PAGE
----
1911 Encyclopædia Britannica/Garcia (del Popolo Vicento), Manoel

GARCIA (DEL POPOLO VICENTO), MANOEL (1775–1832), Spanish singer and composer, was born in Seville on the 22nd of January 1775. He became a chorister at the cathedral of Seville, and studied music under the best masters of that city. At seventeen he made his début on the stage at Cadiz, in an operetta, in which were included songs of his own composition. Soon afterwards he appeared at Madrid in the twofold capacity of singer and composer. His reputation being established, he proceeded to Paris, where he appeared for the first time, in 1808, in Paer’s opera Griselda. Here also he was received with great applause, his style of singing being especially appreciated. This he further improved by careful study of the Italian method in Italy itself, where he continued his successes. His opera Il Califo di Bagdad was favourably received at Naples in 1812, but his chief successes were again due to his perfection as a vocalist. His opera La Morte di Tasso was produced in 1821 in Paris, where it was followed in 1823 by his Il Fazzoletto. In 1824 he went to London, and thence proceeded to America (1825) with a company of artistes, amongst whom were his son Manoel and his daughter Maria, better known under her subsequent name of Malibran. In New York was produced his opera La Figlia dell’ aria in 1827. He extended his artistic tour as far as Mexico, and was on the point of returning to Europe in order to retire from public life when he was robbed of his well-earned wealth by brigands on his way to Vera Cruz. Settled again in Paris in 1829, he soon retired from the stage, and devoted himself exclusively to teaching. He died in Paris on the 2nd of June 1832. His method of teaching was famous, and some of the most celebrated singers of the early part of the century were amongst his pupils. He also wrote an excellent book on the art of singing called Metodo di canto, of which the essence was subsequently incorporated by his son Manoel in his admirable Traité complet de l’art du chant (1847). His operas have not survived their day. He wrote nearly forty in all, but with the exception of those quoted, and El Poeta calculista, produced when he was thirty, none are remarkable. Besides the children already mentioned, his daughter Paulina, Madame Viardot (1821–1910), worthily continued the tradition for the best singing with which his name had become associated.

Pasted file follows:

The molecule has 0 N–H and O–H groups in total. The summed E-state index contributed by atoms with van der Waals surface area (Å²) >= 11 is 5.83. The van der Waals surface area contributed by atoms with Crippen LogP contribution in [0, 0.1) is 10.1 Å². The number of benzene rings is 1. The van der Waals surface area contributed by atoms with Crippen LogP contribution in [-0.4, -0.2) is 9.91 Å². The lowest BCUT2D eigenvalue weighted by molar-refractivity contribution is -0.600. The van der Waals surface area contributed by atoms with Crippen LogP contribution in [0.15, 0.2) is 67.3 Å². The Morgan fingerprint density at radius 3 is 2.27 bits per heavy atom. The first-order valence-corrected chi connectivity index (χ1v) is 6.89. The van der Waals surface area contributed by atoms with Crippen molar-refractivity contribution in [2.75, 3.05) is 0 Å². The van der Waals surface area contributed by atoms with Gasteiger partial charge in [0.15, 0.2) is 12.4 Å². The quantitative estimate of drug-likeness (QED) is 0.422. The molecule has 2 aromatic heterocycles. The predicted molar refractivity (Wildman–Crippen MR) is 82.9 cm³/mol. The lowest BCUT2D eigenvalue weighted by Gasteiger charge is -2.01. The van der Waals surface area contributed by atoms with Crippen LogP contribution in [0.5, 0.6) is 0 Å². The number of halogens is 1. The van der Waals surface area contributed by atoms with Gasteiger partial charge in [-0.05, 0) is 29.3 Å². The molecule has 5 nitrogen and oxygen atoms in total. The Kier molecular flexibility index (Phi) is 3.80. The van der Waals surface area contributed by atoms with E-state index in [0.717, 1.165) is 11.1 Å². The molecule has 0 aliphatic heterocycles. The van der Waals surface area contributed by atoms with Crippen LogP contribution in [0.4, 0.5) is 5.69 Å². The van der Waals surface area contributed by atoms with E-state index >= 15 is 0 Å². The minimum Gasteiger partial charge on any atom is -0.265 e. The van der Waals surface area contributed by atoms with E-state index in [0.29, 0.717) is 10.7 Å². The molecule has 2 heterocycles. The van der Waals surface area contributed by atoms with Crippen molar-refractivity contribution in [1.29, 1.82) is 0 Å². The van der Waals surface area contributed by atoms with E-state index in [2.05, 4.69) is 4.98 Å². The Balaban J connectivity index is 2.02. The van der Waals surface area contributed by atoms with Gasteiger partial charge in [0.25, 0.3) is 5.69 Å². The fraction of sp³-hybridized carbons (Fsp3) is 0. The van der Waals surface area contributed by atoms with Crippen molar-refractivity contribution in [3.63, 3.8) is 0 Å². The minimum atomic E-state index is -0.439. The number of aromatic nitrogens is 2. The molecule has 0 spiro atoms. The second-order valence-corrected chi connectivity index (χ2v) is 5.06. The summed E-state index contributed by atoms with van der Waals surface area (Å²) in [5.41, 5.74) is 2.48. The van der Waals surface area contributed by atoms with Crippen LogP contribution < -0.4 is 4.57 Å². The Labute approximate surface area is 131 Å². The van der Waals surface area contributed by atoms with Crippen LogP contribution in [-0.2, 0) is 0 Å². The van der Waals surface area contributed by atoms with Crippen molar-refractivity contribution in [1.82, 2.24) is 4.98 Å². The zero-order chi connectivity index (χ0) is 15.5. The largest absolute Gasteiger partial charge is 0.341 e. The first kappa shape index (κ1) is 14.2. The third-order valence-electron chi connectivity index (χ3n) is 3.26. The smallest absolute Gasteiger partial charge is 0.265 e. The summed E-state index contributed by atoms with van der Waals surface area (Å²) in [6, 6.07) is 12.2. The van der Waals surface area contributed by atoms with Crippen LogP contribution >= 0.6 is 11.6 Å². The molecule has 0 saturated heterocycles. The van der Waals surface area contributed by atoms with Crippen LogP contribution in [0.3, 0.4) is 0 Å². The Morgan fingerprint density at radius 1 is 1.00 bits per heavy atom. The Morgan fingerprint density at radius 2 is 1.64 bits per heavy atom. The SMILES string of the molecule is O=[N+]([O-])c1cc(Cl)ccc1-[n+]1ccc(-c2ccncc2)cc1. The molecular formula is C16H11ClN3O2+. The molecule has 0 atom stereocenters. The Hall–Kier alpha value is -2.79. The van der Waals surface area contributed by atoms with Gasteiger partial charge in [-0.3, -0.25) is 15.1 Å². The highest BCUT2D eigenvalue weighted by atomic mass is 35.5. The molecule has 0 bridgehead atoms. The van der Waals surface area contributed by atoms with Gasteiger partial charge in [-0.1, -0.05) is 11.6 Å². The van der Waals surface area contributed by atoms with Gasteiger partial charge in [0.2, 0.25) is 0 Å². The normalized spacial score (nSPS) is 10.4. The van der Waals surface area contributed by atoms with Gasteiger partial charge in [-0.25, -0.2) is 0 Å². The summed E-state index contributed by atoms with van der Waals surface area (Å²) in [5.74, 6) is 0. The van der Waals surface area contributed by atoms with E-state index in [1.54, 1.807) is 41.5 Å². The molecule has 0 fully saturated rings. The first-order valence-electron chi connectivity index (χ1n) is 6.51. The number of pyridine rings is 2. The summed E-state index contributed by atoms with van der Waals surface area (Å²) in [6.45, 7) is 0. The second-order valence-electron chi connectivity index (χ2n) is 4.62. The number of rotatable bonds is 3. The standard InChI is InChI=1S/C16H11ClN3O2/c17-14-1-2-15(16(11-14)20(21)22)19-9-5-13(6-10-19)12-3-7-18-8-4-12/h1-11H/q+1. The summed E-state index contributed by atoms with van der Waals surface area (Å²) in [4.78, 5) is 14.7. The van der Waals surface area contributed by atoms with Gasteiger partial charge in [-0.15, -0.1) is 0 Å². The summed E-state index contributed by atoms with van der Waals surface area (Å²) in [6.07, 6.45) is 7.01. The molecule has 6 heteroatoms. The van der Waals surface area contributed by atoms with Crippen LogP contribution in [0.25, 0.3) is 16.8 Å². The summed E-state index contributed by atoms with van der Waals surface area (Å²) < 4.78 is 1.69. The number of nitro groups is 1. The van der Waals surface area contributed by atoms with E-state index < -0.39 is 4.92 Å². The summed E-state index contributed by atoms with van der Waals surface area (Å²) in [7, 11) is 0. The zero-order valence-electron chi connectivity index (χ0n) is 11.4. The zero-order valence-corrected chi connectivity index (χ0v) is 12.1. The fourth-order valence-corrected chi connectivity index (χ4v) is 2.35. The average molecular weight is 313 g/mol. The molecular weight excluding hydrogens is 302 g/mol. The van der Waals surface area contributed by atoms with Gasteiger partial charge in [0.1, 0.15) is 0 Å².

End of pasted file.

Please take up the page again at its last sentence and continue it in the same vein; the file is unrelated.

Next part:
His son, Manoel Garcia (1805–1906), who celebrated his hundredth birthday in London on the 17th of March 1905, was born at Madrid, and after his father’s death devoted himself to teaching. He was a professor at the Paris Conservatoire from 1830 to 1848, from that time to 1895 was a professor at the Royal Academy of Music in London. He became famous for his invention of the laryngoscope about 1850, apart from his position as the greatest representative of the old “bel canto” style of singing.